The Meaning of the Pentateuch by John Sailhamer (IVP, 2009, 632 pp.) was the most stimulating and insightful book on the Bible that I read in the decade of 2000-2010. Sailhamer boldly went where most fear to tread in his proposal about the textual composition of the Pentateuch and the entire Hebrew Bible – as well as their implications for a theology of the OT. He argues for a two stage composition of the Torah (styled Pentateuch and “Pentateuch 2.0”), with Moses the arranger/author of the vast part and an unnamed prophet/author at the end of the OT period who brings the Pentateuch into the realities of the time that had elapsed since Moses. This author provided the textual updating needed for some anachronistic place names (“Dan” in Gen. 14) but goes much further by the arranging of key poems at significant seams in the Torah (Gen. 49; Deut. 33) which explain previous poems and make Messianic connections clear. Not only does Deut. 34 describe the end of Moses’ life, but the later author acknowledges that the promise of a Messianic prophet in Deut.18:15-18 had not yet been fulfilled at the end of the “OT era” (Deut. 34:10-12).

Sailhamer argues that the three fold division of the Hebrew Bible into the Law, the Prophets and the Writings (Torah/Nevi’im/Ketuvim) was theologically intentional rather than simply reflecting a historic development. The author latched onto the references to meditating on the Torah day and night in Josh. 1:8 and Ps. 1:2 as appropriate locations in the seams between the first and second and between the second and third divisions. Furthermore, all three sections end on a Messianic note with the hope of a prophet unfulfilled in Deut. 34:10, the promise of the Messiah’s forerunner Elijah in Mal. 4:5 and the lack of a final fulfillment of Cyrus’ decree in 2Chron. 36:23. Readers should remember that the Hebrew Bible ends with Chronicles.

In my opinion, Meaning was Sailhamer’s magnum opus. His argument for an intentional compositional strategy by the “author-maker” of Pentateuch 2.0 will challenge any evangelical to come up with a better explanation of the textual phenomena.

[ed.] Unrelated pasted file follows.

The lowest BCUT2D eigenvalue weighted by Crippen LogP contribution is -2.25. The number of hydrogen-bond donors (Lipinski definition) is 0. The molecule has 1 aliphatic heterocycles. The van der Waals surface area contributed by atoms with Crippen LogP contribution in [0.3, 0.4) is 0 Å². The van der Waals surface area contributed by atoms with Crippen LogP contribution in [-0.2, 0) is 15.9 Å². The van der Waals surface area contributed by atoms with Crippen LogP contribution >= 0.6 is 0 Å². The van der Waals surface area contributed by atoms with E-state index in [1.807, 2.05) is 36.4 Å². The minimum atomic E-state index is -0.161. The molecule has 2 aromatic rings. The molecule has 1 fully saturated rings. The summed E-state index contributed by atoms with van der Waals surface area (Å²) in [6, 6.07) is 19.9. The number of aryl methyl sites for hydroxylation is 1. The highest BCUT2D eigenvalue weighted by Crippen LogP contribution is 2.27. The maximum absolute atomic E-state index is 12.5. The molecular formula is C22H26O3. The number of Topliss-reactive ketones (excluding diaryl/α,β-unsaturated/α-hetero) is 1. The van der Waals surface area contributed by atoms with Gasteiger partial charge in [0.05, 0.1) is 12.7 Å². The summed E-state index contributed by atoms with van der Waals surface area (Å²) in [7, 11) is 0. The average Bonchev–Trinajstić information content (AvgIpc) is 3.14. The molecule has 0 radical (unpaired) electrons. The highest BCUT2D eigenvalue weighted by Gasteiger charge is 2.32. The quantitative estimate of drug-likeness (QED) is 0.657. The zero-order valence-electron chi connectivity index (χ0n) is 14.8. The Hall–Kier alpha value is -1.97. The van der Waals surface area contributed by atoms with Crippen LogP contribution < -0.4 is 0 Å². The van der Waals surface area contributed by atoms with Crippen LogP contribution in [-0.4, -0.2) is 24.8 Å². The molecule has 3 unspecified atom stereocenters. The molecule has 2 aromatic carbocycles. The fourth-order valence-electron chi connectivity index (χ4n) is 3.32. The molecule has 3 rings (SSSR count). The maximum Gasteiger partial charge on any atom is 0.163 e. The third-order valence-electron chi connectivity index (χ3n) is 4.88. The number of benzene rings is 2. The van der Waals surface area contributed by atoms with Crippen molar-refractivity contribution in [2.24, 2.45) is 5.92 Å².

Another of Sailhamer’s contributions is his recognition of a creative intertextuality between the authors of the Prophets (Nevi’im)/Writings (Ketuvim) and the Pentatuech. He offers some very persuasive evidence that later Biblical authors engaged in serious reflection on the Pentateuch in their prophetic books and psalms. Sailhamer points out far more literary links than we often have recognized. He also points out the many innertexual links within the Pentateuch (some traced to Moses and others to that intentional later “author”). He also uses the term intextuality to indicate the links within an extended passage (30, 336, 444, 492, 499). The intertextual connections that he discovers between Balaam’s poem (Num. 24) and Noah’s poem (Gen. 9) leading to the Table of Nations (Gen. 10) is simply a brilliant analysis (337-41). The same can be said for his creative explanation of Matthew’s (2:15) use of Hosea’s (11:1) statement about God calling his son out of Egypt. He settles for neither an “out of context” explanation nor for a “typical” explanation, but defends the idea that Hosea intended to convey what Matthew saw him conveying – a Messianic meaning in the text. This is only one of Sailhamer’s arguments for a thorough Messianic theology that also drove the Biblical authors in “making” their books (Eccl. 12:12).